In honor of International Women's Day, a time of reflection, I turned to a post I had created earlier, when I looked at some family photos, and discovered something I had not noticed before.
Although the photos below were taken at different ages in their lives, over a hundred years apart, I saw a real similarity between my grandmother and my granddaughter, both of whom mean so much to me. And I do see more than a hint of my own grandmother in my granddaughter's sweet, smiling face.
My grandmother, perhaps 17
She was blonde and slight and smart. She came to America from Frankfurt, a solo girl, on a long journey at the end of the 19th century, to Castle Clinton in New York City, before Ellis Island was even there. And she deeply loved this country.
We shared a room, and as I was falling asleep she would tell stories of her childhood in Germany, and being set up with someone she didn't want to marry, and how she left for New York where a distant relative lived. Her parents followed later, well before the Nazis came to power.
She enjoyed reading biographies, loved to waltz, often spoke in German and didn't think I understood what she was saying, was liberal to the core, could touch her toes at 91, couldn't cook very well but cooked anyway, worked hard at keeping the house clean, missed the big city ("Miami is boring!). She kept a bottle of Ballantine's scotch under her bed and would take a "schlook" now and then to stay asleep.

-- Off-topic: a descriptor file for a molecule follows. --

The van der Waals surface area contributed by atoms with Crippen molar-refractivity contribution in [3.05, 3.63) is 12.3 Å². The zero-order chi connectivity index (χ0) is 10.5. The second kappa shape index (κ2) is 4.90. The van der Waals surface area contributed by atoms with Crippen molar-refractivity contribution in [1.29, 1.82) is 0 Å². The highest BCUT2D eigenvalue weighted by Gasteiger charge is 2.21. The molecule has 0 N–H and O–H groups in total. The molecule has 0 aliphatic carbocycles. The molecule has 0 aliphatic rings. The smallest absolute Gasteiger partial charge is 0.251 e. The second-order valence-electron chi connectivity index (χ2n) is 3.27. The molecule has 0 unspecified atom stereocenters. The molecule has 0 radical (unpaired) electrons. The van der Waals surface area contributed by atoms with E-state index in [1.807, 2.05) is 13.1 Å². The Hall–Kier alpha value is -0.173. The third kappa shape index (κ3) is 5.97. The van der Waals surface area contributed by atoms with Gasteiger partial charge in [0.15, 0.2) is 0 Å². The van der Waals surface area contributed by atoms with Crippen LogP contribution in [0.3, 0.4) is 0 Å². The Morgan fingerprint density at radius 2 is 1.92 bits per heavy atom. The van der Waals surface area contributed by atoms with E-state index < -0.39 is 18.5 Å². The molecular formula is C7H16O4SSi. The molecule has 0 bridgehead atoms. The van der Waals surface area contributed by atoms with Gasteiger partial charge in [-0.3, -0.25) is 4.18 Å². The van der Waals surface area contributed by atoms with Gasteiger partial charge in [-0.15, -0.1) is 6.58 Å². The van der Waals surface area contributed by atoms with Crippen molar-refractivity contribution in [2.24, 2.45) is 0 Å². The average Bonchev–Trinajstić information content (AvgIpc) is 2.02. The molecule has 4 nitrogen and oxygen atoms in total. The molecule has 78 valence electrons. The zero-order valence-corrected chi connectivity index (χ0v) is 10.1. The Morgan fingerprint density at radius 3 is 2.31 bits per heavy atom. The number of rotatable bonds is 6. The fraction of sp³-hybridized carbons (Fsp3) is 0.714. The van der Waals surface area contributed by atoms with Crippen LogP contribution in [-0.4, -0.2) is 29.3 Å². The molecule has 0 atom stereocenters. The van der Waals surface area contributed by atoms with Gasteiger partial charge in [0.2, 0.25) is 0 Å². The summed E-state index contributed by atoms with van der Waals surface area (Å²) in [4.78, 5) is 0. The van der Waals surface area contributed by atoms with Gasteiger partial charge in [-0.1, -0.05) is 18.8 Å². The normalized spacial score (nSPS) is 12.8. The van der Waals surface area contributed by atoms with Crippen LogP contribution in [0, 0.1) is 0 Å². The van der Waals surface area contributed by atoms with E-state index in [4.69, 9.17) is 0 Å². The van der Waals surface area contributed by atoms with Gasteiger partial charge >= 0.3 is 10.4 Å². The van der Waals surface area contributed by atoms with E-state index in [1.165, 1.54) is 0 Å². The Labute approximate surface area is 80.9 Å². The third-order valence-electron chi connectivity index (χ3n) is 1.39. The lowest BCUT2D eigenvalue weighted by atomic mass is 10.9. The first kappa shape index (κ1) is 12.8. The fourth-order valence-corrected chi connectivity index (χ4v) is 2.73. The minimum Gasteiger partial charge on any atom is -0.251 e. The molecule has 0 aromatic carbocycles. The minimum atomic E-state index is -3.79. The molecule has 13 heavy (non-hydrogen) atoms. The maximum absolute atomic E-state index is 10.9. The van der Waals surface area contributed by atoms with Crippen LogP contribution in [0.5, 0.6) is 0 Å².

She separated for awhile from my grandfather before things like that were common, but later lived in our small house with him and with my parents and three children, of which I was the oldest. I admired her.
My granddaughter, at 7
She too is blond and slight and smart. She was born in Manhattan, where her great-great grandmother lived most of her life and her grandmother (that would be me) was born. She loves sweets and people, asks charming questions, knows all about presidents -- by chance she has seen the current one up close -- plays piano, does her homework, enjoys swimming and tennis. And she adores her parents and her little sister.
My granddaughter's such a New York girl that when she was four and I pointed on the bottom of the globe to Antarctica where I would be traveling, she said without a second thought, "Grandma, that's way downtown."
I have a feeling that she too will travel "way downtown." Not just across the ocean like her great-great grandmother, or to faraway places like her grandmother, but across the sky, beyond our dreams.
She lives in a city that knows the consequences of terrorism, and like her great-great grandmother, she has seen the consequences of hatred.
My wish for her is that she -- and her great-great grandchildren living 127 years from now -- may be traveling and living in peace.